Fan’s Therapy: ‘Today’ and Yesterdays
His name is Linny Boyette, and to die-hard fans of the “Today” show he is almost as familiar and beloved a face as Katie, Matt, Ann and Al. That is because Mr. Boyette, arguably the show’s ultimate fan, has been standing in the audience outside the NBC Midtown studio every day for nearly 12 years, except Sundays and the rare sick day. Unlike the throngs of shrieking, overcaffeinated, poster-waving tourists who surround him daily, jockeying for air time, Mr. Boyette, 63, is a quiet, unassuming man
But his presence at “Today” has been greatly felt. “Every day there’s a sea of faces from all over the country and in fact the world,” said Katie Couric, who ends her 15-year career at the morning show today, in an e-mail message. “It’s been great seeing his familiar face every morning. We usually high-five each other.”
Mr. Boyette and Ms. Couric did not always have the best relationship, however. “She was a bit nervous about me in the beginning,” he said. “Who is this nonchalant guy? He never has a sign. He’s never screaming.” He was eventually introduced to her and assured her that he was not a stalker. He has since met members of her family.
“I’ve met all their families,” he said, breezily rattling off the names of the cast members’ spouses and children. He, meanwhile, is a childless bachelor. “No wife,” he said, “no kids, no stress.”
Mr. Boyette said he was particularly fond of Ann Curry, the show’s news reader, and that he was saddened when she was passed over for Ms. Couric’s spot. “She is an absolutely wonderful person, always has warm greetings,” he said of Ms. Curry. “She would have been great.” He knows little about the woman who was named to replace Ms. Couric, Meredith Vieira, but said his sister, a fan of Ms. Vieira’s show, “The View,” loves her. Mr. Boyette remained noncommittal: “We’ll see.”
He begins his day at 3:30 a.m. with a shower and a shave. By 4:40 Mr. Boyette, who lives in the Bronx, is off to the train. He usually arrives in Midtown an hour later, and after a quick cup of tea, he heads over to 30 Rockefeller Plaza, where “Today” is taped. “I can’t wait to get here,” he said one morning late last week. “It’s like therapy for me.”
Born in Jamaica and raised in both New York and London, Mr. Boyette, who is a retired United States Army man, speaks in a deep British accent, peppering his conversation with words like “bloke” and “telly.”
Dressed that morning in jeans and a loose-fitting shirt, a straw hat and his signature oversize glasses, he had just finished watching Jimmy Buffett whip the crowd into a frenzy with the song “Margaritaville.” As he exited, some in the crowd stopped to chat with him. It was nothing new for Mr. Boyette, who is regularly asked to sign autographs or pose for pictures. Some of his admirers have even taken him hats and T-shirts from their hometowns, he said.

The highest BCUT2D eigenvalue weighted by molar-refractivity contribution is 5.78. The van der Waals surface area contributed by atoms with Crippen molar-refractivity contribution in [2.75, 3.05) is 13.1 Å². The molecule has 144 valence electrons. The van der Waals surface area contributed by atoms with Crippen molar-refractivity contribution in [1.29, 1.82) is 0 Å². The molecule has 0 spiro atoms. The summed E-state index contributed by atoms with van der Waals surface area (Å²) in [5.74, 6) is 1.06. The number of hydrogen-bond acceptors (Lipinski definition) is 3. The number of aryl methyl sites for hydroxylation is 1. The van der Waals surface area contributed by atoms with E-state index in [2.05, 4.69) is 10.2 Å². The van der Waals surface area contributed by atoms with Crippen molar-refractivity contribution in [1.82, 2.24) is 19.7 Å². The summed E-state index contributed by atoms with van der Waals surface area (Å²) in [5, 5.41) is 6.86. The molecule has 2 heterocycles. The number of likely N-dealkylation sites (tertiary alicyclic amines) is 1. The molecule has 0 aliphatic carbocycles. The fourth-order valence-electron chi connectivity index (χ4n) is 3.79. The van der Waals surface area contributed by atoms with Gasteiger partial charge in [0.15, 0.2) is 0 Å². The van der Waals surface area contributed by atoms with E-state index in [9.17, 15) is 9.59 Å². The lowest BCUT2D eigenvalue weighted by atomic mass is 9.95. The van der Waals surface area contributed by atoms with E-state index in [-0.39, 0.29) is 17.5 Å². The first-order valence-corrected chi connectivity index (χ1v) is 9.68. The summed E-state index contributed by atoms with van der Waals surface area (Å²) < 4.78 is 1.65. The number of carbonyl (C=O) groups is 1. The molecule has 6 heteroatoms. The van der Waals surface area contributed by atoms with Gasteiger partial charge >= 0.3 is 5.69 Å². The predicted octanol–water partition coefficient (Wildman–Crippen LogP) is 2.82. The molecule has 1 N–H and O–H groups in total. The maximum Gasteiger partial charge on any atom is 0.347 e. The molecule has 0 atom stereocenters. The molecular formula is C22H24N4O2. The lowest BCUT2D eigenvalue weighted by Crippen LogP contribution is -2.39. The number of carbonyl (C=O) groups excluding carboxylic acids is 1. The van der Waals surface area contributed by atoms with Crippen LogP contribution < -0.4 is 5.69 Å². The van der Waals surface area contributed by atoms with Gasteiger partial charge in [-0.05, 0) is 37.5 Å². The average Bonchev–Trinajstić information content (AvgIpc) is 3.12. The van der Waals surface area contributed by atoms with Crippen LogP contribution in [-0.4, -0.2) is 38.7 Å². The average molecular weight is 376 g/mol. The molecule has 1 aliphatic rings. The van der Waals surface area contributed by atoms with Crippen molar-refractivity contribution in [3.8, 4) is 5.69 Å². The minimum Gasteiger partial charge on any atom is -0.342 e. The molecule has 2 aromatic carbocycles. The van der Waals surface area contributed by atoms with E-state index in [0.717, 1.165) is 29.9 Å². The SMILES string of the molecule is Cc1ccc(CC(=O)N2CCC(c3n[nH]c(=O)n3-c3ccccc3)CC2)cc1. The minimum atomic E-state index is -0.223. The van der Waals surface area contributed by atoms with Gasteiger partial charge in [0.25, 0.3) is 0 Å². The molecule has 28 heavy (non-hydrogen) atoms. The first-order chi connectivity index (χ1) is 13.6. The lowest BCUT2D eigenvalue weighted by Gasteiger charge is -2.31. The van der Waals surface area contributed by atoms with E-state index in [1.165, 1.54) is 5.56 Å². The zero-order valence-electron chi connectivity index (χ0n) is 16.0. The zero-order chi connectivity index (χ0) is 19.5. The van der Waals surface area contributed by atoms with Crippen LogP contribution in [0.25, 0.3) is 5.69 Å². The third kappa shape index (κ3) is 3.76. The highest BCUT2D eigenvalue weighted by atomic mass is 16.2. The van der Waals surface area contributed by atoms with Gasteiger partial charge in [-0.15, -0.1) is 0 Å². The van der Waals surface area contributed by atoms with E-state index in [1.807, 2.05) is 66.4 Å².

Diana Jones and Vondell Cook — both from San Diego and dressed in matching yellow and white ensembles — did not come bearing gifts, but they were eager for photos with Mr. Boyette. “I always look for you in the crowd,” said Ms. Cook, smiling brightly.
Ms. Jones wanted to know where he usually stands. “Anywhere I want to,” he replied, only half-jokingly.
Being the show’s “fifth personality” has its privileges, Mr. Boyette said. He never has to wait in line for prime viewing of the action, and he’s often invited into the studio for coffee or tea, though he prefers to remain perched outside, behind the metal railing, he said.
“It’s quite busy in there, quite maddening, and I don’t want to get in their way,” he said. Over the course of the interview, which took place at the plaza, several “Today” crew members and security guards stopped to shake his hand or pat him on the back.
“He’s a man of few words, but he’s always smiling,” said Franco Coello, a crew member. “We all love him.”
While in the Army, Mr. Boyette said, he visited many trouble spots, but it’s the gruesome memories of Vietnam, where he worked in a hospital recovery room, that still haunt him. “People you would see at 8 o’clock in the morning would come back in body bags,” he said quietly. Going to “Today” helps keep his mind away from such thoughts, he said.
Mr. Boyette was first drawn to the show’s summer concert series. After seeing Al Green years ago, he was hooked, he said. Last year he missed three days because of the transit strike and “I was out of my head, all out of sorts,” he said. In 2001 a collapsed lung landed him in the hospital for 35 days. When he returned to the plaza, he said, the “Today” gang had a special chair and an envelope filled with donation money waiting for him. “I thought I was dreaming,” he said, still a bit incredulous. “I still have the chair at home.”
Over the years some people have tried to discourage Mr. Boyette from his daily “Today” visits, he said. “My sister thinks I’m a bit mental,” he admitted. “She can’t believe I come down here in the winter.”
But he’s glad he’s ignored the naysayers. “The show has been wonderful for me,” he said. “Most of my friends are dead or divorced, and I’m still standing.”